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Employers often go to great lengths to ensure that they retain complete control over workers’ entitlements to bonuses. However, one important case has underlined that such discretions must be exercised reasonably and fairly and that even the most tightly drawn contract will rarely oust the power of the courts to intervene.
A software company’s contracts with its employees included a provision by which it sought to retain ‘absolute discretion’ as to whether bonuses had been earned and as to the amount of such payments. An exclusive right to resolve any disputes arising under the bonus scheme was also purportedly conferred on management.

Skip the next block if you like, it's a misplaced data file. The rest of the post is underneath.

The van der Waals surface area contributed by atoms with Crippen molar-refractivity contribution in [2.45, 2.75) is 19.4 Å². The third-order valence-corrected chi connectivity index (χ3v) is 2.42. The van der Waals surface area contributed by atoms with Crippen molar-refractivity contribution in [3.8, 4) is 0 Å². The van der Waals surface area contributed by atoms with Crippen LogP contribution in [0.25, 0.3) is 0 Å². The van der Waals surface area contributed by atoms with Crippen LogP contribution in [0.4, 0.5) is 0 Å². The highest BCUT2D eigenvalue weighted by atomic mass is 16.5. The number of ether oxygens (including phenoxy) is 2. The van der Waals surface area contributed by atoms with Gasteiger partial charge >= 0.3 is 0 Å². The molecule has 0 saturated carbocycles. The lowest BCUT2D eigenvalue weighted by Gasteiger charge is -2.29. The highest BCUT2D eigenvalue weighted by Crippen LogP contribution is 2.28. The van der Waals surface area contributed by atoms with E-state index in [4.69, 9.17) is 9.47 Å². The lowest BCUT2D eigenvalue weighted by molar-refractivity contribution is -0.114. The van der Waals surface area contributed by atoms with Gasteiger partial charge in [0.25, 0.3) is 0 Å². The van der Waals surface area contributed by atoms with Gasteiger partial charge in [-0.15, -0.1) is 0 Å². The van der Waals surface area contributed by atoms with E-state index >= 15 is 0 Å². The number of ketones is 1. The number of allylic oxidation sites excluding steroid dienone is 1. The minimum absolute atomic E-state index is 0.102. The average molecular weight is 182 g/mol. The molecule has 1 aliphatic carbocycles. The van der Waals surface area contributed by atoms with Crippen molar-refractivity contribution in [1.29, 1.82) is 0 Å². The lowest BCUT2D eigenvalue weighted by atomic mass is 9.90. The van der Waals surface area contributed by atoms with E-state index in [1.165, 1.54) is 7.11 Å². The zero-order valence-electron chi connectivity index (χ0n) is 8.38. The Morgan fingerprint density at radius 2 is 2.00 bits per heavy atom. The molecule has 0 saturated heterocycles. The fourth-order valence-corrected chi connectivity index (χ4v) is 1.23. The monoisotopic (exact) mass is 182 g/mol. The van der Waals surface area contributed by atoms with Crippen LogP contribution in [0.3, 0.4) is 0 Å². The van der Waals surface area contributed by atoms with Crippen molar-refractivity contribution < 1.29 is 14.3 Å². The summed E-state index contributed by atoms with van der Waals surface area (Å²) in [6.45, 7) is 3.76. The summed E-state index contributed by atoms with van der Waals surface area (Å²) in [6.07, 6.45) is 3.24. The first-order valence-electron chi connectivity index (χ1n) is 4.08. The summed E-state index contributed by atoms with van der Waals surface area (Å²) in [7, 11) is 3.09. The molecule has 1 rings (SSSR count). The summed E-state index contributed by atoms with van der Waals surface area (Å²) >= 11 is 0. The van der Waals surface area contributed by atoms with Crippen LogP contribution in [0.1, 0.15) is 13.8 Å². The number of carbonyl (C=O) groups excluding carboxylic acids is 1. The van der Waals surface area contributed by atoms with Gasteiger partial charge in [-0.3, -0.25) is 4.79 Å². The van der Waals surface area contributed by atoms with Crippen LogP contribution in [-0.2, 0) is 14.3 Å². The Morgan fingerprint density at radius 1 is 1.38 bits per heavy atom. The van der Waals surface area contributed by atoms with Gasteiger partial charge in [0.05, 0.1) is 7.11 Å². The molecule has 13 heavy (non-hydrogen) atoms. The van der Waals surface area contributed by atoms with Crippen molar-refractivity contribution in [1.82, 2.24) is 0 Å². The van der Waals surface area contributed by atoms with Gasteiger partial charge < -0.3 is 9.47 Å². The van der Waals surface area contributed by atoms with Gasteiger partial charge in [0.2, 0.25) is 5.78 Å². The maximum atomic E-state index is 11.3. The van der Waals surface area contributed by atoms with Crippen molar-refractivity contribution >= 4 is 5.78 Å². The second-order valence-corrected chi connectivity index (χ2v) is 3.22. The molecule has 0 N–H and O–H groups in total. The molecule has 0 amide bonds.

However, in awarding an ex-employee of the company £6,701 in respect of a bonus underpayment, a judge found that the bonus scheme was subject to an overriding requirement that decisions made under it had to be rational. The bonus award made to the man was not in accordance with the detailed provisions of the scheme and was neither fair nor reasonable.
In dismissing the company’s challenge to that decision, the Court of Appeal agreed that the employer’s discretion was circumscribed by a requirement of rationality. The Court also noted that the man and his team had been given an assurance that they would receive the lion’s share of a bonus generated on the sale of security software to an international bank.